Thursday, December 3, 2009


I have a soft spot for the humble dinosaurs. The dinosaurs that didn't sport outlandish spines, crests, and claws. The dinosaurs who mainly interest paleoartists for their ability to fit in the mouths of larger theropods. If you were to time travel back to the Mesozoic with the intent of bringing back a pet, I think these guys would have been your best bet. Smallish herbivores like Hypsilophodon, Drinker, Othnielsaurus, Fruitadens, or the subject of today's post, dog-sized Eocursor.

Eocursor parvus by ArthurWeasley, via Wikimedia Commons

Eocursor parvus was discovered in South Africa in the early nineties and finally named and described by Richard Butler, Roger Smith, and David Norman in 2007 (Eocursor means "dawn runner," due to those long runner's legs it sports). Butler just published a fuller description of Eocursor's anatomy in the journal of the Linnaean Society.

By the Cretaceous period, the great limb of the dinosaur family tree known as the ornithischians had flowered into a diverse group which comprised the dominant herbivores in a variety of environments. They included the horned ceratopsians, the many flavors of duckbills, the spiked and armored ankylosaurs, and the dome-heads. Iguanodon, Stegosaurus, Triceratops, and Ankylosaurus were all ornithischians.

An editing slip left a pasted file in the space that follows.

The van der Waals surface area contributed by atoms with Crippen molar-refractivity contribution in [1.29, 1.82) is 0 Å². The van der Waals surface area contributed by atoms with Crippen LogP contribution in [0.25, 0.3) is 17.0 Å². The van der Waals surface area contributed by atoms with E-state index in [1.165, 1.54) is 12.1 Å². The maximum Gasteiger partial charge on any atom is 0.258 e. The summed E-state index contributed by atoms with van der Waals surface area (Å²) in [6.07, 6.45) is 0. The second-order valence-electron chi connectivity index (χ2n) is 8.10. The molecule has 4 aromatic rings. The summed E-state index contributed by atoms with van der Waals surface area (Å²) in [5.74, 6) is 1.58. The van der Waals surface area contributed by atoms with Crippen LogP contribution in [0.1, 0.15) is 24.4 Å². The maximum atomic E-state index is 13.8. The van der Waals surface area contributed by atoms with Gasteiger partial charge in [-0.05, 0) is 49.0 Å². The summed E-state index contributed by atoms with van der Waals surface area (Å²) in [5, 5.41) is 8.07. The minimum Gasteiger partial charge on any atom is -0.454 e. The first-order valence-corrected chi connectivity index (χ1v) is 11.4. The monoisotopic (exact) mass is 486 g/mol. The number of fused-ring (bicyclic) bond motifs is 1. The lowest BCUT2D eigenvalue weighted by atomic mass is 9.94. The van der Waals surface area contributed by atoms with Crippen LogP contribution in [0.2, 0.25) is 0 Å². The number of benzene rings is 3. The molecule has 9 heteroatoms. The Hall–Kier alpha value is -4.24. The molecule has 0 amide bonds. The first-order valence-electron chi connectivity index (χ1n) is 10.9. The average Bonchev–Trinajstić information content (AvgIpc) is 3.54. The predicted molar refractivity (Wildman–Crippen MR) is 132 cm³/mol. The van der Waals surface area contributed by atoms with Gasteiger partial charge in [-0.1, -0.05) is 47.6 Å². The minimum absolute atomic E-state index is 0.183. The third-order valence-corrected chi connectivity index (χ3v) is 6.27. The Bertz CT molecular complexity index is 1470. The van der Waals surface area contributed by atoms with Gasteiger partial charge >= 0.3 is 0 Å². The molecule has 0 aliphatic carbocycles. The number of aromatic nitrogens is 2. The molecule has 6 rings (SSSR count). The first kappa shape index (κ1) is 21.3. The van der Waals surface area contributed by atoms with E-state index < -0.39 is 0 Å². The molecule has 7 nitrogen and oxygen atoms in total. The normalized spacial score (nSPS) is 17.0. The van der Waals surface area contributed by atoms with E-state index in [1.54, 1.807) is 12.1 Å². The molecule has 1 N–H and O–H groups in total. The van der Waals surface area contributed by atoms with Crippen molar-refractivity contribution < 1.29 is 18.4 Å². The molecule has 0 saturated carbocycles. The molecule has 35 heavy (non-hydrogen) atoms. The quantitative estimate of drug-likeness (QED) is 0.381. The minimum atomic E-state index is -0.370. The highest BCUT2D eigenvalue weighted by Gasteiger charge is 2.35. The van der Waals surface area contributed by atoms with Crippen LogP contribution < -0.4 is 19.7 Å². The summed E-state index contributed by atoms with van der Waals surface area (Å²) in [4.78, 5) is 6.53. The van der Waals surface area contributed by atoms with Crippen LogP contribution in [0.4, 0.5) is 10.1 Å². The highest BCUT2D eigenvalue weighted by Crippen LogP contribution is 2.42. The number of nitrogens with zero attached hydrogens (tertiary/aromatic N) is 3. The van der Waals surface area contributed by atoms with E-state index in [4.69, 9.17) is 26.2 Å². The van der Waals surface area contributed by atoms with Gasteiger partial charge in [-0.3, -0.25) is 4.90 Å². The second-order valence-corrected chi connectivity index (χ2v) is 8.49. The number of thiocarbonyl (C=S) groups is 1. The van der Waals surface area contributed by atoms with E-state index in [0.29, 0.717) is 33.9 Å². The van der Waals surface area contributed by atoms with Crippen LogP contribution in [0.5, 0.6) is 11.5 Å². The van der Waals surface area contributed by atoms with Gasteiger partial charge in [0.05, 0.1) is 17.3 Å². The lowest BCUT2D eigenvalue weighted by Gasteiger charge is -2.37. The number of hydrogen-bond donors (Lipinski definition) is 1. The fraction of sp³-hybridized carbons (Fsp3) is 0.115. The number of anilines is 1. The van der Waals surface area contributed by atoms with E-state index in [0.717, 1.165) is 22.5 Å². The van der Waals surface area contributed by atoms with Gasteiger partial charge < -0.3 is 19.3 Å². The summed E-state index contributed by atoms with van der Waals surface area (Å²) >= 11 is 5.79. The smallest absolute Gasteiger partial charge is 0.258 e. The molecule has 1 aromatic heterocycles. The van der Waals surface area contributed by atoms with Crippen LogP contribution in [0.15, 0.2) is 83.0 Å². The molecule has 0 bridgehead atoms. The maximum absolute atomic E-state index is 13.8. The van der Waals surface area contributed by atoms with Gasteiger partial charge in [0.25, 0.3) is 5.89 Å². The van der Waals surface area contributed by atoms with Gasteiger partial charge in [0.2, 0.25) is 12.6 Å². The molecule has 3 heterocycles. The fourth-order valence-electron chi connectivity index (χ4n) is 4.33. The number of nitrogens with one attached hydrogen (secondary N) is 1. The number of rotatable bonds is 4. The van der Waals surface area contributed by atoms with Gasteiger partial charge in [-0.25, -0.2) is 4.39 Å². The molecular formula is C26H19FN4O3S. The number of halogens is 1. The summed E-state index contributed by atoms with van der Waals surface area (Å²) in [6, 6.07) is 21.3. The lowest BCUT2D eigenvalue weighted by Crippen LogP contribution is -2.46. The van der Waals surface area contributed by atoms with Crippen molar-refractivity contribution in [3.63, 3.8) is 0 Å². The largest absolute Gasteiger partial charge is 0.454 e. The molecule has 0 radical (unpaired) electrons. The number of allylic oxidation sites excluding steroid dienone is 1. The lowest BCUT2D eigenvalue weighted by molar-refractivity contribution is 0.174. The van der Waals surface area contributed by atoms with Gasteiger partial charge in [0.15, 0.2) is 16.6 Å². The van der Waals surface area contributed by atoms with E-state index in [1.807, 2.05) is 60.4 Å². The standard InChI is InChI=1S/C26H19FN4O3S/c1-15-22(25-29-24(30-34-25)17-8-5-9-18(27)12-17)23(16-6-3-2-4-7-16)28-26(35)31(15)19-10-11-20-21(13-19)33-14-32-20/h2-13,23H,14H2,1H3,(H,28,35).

Of the precious few Triassic ornithischians paleontologists have found, Eocursor is the best known, and is as close as we've come to a shared ancestor for all of those important groups. All of the Triassic ornithischians are known from a pretty small area- they've all been found in Argentina and South Africa, which during the Triassic period were connected as part of the great southern continent called Gondwana. During the Jurassic and Cretaceous, they spread all over the globe. According to Butler, Eocursor's general similarity to ornithischians of the Early Jurassic period - primarily Lesothosaurus, Heterodontosaurus, and Scutellosaurus - lends support to the idea that the great diversification in the ornithischian family occured after the extinction event that ended the Triassic and began the Jurassic. As new ecological niches opened up, the ornithischians adapted to them. They developed new ways to get around and to eat. As predatory theropods likewise evolved to take advantage of the new prey species, the ornithischians evolved defensive mechanisms. It's an evolutionary cascade that would result in all of the wonderfully bizarre forms dinosaurs would take.

The Triassic is a mysterious time in the evolution of the dinosaurs, and as noted above, has not offered up the great bounties of fossils the Jurassic and Cretaceous have. But new discoveries have the potential to shed a lot of light on how the early dinosaurs split into the groups we know well. A great place to find out about new developments in Triassic paleontology - which includes plenty of interesting non-dinosaurs - is a blog called Chinleana.

UPDATED - Just saw that Zach Miller wrote about one of those cool non-dino Triassic critters at When Pigs Fly Returns!

UPDATED AGAIN - And Chinleana writes about the same critter, which is called Vancleavea. I love the artist's rendition. Very dragon-like.

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